Not Chaucer19 May 2009 at 4:56 AM | Posted in News | Leave a comment
I was taught in school that Chaucer was the first to mix languages among writers in English. That turns out, like many things I learned in school, not to be exactly correct.
In The Cambridge History of English and American Literature, Volume I. From the Beginnings to the Cycles of Romance, the mixing of languages in literary English is traced to the entire period and not to Chaucer as an individual:
“In the writings of the end of the thirteenth century and the first half of the fourteenth, the proportion of Romanic words is so great that we may correctly say that the literary English of the period was a mixed language. The interesting group of poems, perhaps all by one author, consisting of Alisaunder, Arthur and Merlin and Cœur de Lion, contain many long passages in which nearly every important verb, noun, and adjective is French. Nor is this mixed vocabulary at all peculiar to works written in the south of England. In Cursor Mundi, and even in the prose of Richard Rolle, which are in the northern dialect, there is, on the average, at least one French word in every two lines. The alliterative poetry of the west midland and northern dialects from about 1350 onwards has an extraordinary abundance of words of French origin, many of which are common to several of the poets of this school, and do not occur elsewhere. The notion prevalent among writers of the seventeenth and eighteenth centuries that Chaucer corrupted the English language by the copious introduction of French words, was curiously wide of the mark. In reality, his language is certainly less marked by Gallicisms than that of most of the other poets of his time, and even than that of some poets of the early years of the fourteenth century. It cannot be absolutely proved that he ever, even in his translations, made use of any foreign word that had not already gained a recognised place in the English vocabulary.”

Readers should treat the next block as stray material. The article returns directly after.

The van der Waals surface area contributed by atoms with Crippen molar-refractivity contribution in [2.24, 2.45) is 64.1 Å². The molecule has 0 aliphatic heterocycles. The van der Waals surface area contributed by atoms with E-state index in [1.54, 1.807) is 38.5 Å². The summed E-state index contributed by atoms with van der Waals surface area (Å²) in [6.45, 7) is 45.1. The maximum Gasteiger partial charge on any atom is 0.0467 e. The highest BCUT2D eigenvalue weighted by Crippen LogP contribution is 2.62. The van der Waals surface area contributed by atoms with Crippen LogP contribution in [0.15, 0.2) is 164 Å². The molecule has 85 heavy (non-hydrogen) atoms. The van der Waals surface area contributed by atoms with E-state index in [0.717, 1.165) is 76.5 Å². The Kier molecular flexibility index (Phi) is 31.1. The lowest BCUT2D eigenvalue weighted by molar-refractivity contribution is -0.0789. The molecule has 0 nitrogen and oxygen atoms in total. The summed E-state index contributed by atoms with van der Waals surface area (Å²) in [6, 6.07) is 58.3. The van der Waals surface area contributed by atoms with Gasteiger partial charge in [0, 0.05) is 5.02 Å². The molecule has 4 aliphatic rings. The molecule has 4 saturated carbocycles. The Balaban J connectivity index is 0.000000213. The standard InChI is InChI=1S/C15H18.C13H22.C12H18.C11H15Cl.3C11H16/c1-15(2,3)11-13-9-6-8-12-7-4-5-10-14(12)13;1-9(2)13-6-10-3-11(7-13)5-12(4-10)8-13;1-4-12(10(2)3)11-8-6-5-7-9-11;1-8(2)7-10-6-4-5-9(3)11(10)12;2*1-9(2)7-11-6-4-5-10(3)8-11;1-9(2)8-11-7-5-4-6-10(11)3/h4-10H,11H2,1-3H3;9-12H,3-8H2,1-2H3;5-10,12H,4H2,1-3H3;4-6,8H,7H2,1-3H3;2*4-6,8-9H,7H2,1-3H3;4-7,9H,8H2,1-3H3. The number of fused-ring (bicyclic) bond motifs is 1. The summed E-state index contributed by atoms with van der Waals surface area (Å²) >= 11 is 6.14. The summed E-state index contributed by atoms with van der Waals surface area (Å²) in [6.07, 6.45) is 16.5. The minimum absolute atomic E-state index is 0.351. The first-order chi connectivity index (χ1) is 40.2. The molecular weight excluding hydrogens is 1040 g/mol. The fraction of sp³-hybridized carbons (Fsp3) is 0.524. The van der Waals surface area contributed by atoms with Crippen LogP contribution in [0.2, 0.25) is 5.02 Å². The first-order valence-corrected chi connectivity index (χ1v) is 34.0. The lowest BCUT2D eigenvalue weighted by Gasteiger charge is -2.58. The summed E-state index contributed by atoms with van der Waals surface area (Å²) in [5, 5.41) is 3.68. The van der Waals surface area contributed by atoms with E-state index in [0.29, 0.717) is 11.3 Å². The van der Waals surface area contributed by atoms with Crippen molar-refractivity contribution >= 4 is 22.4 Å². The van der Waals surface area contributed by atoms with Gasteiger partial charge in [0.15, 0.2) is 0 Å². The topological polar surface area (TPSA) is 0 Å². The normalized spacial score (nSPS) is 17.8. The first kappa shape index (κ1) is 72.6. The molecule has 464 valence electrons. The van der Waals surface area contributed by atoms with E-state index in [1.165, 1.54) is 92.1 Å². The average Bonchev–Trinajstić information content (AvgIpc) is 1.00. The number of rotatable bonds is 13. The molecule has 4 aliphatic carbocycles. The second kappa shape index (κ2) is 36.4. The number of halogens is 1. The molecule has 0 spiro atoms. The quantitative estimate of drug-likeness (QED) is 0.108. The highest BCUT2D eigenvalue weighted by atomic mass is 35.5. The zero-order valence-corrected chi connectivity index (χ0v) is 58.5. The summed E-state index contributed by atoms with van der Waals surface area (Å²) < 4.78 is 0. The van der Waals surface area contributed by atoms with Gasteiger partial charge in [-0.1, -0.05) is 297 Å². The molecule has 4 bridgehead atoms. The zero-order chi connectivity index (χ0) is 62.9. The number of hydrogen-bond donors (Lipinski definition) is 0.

There are still the unenlightened that think that English is a “pure” language. Scholarship has shown that English was, from the very beginning, a mixed language. Works written in English are, therefore, inherently mixed-language works, even if the writers themselves think that they are monolingual. Multilingual literary criticism need not restrict itself merely to obviously mixed-language texts, but can say quite a bit about seemingly monolingual works.